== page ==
The 100th(!) film from Takashi Miike, Blade of the Immortal is a live-action adaptation of Hirokai Samura’s manga, in which an immortal samurai (Takuya Kimura) meets a young girl (Hana Sugisaki) who’s “hell-bent on avenging the gruesome deaths of her parents.” BLOOD ENSUES. ERIK HENRIKSEN

See review, this issue.

Jesus Christ what a fucking terrible idea.

Dolores examines the legacy of civil rights activist Dolores Huerta—a legacy that’s become so convoluted that when Barack Obama adopted Huerta’s slogan of “Yes, we can” (“Si, se puede” in Spanish) for his 2008 presidential campaign, he erroneously credited César Chávez for coining the phrase. Although Chavez and Huerta jointly cofounded the United Farm Workers union (UFW), Chávez was quickly emblazoned as a symbol for the labor rights movement while Huerta’s contributions fell through the cracks. Peter Bratt’s moving documentary seeks to put an end to that, tracing Huerta’s most monumental hurdles with commentary from Angela Davis, Gloria Steinem, and the 87-year-old Huerta herself. EMILLY PRADO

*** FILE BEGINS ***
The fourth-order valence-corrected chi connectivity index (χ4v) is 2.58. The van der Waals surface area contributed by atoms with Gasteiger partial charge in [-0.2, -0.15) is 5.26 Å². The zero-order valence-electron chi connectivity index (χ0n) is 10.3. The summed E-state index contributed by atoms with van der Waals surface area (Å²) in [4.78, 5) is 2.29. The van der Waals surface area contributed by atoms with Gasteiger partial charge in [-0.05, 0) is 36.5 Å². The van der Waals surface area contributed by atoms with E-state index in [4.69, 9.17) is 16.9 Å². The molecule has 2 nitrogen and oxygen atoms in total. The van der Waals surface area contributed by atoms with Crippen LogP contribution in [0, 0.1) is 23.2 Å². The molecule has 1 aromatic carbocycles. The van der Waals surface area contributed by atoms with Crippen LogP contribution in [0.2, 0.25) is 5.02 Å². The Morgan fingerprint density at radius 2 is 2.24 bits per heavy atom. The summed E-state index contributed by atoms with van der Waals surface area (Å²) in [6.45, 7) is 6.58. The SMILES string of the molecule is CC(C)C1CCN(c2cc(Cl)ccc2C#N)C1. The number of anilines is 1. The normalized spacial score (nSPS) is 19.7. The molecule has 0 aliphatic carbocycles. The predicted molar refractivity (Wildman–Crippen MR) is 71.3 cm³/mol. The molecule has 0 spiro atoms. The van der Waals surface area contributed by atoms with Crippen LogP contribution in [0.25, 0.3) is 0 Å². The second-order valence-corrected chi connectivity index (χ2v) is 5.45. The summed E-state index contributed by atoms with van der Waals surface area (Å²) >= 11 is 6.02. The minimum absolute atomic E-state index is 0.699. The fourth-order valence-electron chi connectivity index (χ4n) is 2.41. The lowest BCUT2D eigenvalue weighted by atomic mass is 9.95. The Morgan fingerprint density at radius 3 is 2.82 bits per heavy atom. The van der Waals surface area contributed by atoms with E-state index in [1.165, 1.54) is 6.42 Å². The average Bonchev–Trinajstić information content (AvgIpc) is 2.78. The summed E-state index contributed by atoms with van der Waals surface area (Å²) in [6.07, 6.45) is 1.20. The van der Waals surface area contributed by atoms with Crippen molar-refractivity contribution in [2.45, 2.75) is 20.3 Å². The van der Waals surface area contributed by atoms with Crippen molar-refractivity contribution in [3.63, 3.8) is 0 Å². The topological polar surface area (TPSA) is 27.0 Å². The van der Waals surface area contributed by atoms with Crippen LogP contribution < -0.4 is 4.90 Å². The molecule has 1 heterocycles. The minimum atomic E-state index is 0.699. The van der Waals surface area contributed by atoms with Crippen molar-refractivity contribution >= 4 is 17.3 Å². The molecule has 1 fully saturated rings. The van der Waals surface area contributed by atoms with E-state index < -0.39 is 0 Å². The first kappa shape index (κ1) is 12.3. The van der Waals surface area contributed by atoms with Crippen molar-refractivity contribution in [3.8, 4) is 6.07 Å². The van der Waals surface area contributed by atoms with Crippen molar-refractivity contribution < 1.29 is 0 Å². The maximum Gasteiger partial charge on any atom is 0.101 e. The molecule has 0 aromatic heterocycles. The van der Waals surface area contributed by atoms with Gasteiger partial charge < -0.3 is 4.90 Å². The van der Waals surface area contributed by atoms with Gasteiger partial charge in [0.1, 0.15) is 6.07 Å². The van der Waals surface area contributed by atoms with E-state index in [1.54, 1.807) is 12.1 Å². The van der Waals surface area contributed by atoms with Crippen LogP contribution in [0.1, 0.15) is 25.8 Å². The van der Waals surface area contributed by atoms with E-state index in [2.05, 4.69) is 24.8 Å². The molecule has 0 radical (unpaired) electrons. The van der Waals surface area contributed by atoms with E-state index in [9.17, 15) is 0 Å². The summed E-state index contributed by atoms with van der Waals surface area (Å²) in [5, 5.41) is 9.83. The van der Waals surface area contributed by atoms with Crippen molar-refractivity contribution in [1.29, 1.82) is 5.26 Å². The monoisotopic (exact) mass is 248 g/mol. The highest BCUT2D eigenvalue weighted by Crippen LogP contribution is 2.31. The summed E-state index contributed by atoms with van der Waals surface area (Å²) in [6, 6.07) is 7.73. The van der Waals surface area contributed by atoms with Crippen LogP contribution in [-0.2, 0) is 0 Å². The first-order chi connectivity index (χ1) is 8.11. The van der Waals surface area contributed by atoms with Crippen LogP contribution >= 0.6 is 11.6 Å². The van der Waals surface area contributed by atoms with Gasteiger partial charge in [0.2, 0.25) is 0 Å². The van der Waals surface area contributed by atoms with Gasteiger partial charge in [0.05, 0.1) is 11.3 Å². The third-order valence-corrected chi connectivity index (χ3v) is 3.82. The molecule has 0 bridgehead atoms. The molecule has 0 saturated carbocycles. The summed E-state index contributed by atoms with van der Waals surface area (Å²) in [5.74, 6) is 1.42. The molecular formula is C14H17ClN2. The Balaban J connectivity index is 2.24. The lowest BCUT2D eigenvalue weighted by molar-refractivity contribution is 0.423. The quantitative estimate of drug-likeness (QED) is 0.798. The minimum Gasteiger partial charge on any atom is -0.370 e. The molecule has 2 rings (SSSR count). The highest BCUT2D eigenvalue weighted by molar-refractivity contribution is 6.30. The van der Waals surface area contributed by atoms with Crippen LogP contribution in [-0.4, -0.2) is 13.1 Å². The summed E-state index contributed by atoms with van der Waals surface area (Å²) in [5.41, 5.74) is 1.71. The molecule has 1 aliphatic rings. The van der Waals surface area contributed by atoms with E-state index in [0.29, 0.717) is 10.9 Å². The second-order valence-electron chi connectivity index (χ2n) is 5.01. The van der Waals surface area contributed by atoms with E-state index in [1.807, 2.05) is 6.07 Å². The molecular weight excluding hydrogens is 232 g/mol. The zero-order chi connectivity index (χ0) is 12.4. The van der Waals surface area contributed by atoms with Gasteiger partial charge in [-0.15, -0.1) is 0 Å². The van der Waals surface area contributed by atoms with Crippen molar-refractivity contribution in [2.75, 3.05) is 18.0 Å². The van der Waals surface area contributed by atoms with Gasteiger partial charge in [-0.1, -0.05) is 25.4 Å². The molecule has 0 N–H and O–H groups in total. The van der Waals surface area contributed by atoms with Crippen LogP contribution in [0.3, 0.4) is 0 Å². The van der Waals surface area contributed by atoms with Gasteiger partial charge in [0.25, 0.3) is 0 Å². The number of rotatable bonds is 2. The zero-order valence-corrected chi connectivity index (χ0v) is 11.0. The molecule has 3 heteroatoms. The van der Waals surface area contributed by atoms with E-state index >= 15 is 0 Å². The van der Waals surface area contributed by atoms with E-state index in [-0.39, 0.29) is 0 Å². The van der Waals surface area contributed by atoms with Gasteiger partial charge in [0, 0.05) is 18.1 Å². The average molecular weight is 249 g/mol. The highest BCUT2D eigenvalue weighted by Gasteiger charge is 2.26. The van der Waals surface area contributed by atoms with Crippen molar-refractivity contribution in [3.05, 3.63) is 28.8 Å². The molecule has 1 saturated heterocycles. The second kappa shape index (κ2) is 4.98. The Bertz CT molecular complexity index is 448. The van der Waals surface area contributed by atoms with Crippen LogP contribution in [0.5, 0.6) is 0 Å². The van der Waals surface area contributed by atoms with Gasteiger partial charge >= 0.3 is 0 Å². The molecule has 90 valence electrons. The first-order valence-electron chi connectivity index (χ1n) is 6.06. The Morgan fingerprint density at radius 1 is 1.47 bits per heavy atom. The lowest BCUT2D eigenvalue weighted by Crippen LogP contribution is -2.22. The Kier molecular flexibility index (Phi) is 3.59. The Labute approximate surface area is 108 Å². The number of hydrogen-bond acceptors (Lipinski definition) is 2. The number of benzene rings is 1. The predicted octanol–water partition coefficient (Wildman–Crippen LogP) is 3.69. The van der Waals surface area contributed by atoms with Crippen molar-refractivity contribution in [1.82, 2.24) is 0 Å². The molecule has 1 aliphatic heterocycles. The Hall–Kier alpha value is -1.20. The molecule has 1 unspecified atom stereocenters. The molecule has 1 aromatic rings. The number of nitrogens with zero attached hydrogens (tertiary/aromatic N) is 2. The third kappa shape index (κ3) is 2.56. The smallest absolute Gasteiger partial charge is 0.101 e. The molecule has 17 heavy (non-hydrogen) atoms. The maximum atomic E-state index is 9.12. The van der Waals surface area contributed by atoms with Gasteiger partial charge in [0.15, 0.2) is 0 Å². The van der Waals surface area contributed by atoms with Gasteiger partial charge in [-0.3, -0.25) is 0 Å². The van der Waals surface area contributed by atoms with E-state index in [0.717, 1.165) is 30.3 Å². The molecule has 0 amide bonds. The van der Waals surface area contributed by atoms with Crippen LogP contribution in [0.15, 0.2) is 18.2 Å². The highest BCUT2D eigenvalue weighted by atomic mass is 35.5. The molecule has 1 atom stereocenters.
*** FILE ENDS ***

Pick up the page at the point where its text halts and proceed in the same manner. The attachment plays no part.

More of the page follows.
In 1992, experimental filmmaker Sophie Calle went on a road trip across America with her boyfriend near the end of their relationship, each of them with their own camera, recording the events of the complicated journey from their differing perspectives.

Selma Blair narrates this documentary about one of postwar America’s most influential artists, and the struggle to maintain her standing in a 1960s New York art community defined (and gatekept) by male artists. Fifth Avenue Cinema.

See Film, this issue.

See review, this issue.